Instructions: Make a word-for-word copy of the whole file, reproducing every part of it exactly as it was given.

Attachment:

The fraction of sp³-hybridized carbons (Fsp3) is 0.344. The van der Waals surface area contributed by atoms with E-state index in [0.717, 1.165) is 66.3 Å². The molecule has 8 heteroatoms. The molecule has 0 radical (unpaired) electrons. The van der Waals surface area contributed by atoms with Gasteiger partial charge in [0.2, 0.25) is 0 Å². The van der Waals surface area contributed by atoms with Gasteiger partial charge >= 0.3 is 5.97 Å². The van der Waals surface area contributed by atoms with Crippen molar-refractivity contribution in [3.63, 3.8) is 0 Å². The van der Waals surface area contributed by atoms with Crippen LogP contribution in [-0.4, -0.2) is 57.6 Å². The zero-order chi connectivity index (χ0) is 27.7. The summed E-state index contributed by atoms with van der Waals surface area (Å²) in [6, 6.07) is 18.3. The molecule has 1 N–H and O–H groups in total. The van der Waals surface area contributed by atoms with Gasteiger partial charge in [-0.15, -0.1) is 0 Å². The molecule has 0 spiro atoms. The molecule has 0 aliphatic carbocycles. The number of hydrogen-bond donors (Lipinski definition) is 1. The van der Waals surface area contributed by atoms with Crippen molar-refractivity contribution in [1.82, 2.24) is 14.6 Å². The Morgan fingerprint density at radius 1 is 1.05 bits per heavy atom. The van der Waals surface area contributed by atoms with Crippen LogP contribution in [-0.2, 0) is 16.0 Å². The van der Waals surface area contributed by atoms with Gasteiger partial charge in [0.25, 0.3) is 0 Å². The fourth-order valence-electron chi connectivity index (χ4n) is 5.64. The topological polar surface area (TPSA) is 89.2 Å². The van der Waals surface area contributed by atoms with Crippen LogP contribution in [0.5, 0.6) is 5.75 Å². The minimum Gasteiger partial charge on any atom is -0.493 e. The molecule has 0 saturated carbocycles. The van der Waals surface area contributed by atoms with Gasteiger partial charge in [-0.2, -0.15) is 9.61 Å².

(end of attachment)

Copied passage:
The fraction of sp³-hybridized carbons (Fsp3) is 0.344. The van der Waals surface area contributed by atoms with E-state index in [0.717, 1.165) is 66.3 Å². The molecule has 8 heteroatoms. The molecule has 0 radical (unpaired) electrons. The van der Waals surface area contributed by atoms with Gasteiger partial charge in [0.2, 0.25) is 0 Å². The van der Waals surface area contributed by atoms with Gasteiger partial charge >= 0.3 is 5.97 Å². The van der Waals surface area contributed by atoms with Crippen molar-refractivity contribution in [3.63, 3.8) is 0 Å². The van der Waals surface area contributed by atoms with Crippen LogP contribution in [-0.4, -0.2) is 57.6 Å². The zero-order chi connectivity index (χ0) is 27.7. The summed E-state index contributed by atoms with van der Waals surface area (Å²) in [6, 6.07) is 18.3. The molecule has 1 N–H and O–H groups in total. The van der Waals surface area contributed by atoms with Gasteiger partial charge in [-0.15, -0.1) is 0 Å². The molecule has 0 spiro atoms. The molecule has 0 aliphatic carbocycles. The number of hydrogen-bond donors (Lipinski definition) is 1. The van der Waals surface area contributed by atoms with Crippen molar-refractivity contribution in [1.82, 2.24) is 14.6 Å². The Morgan fingerprint density at radius 1 is 1.05 bits per heavy atom. The van der Waals surface area contributed by atoms with Crippen LogP contribution in [-0.2, 0) is 16.0 Å². The van der Waals surface area contributed by atoms with Gasteiger partial charge in [0.25, 0.3) is 0 Å². The fourth-order valence-electron chi connectivity index (χ4n) is 5.64. The topological polar surface area (TPSA) is 89.2 Å². The van der Waals surface area contributed by atoms with Crippen LogP contribution in [0.5, 0.6) is 5.75 Å². The minimum Gasteiger partial charge on any atom is -0.493 e. The molecule has 0 saturated carbocycles. The van der Waals surface area contributed by atoms with Gasteiger partial charge in [-0.2, -0.15) is 9.61 Å².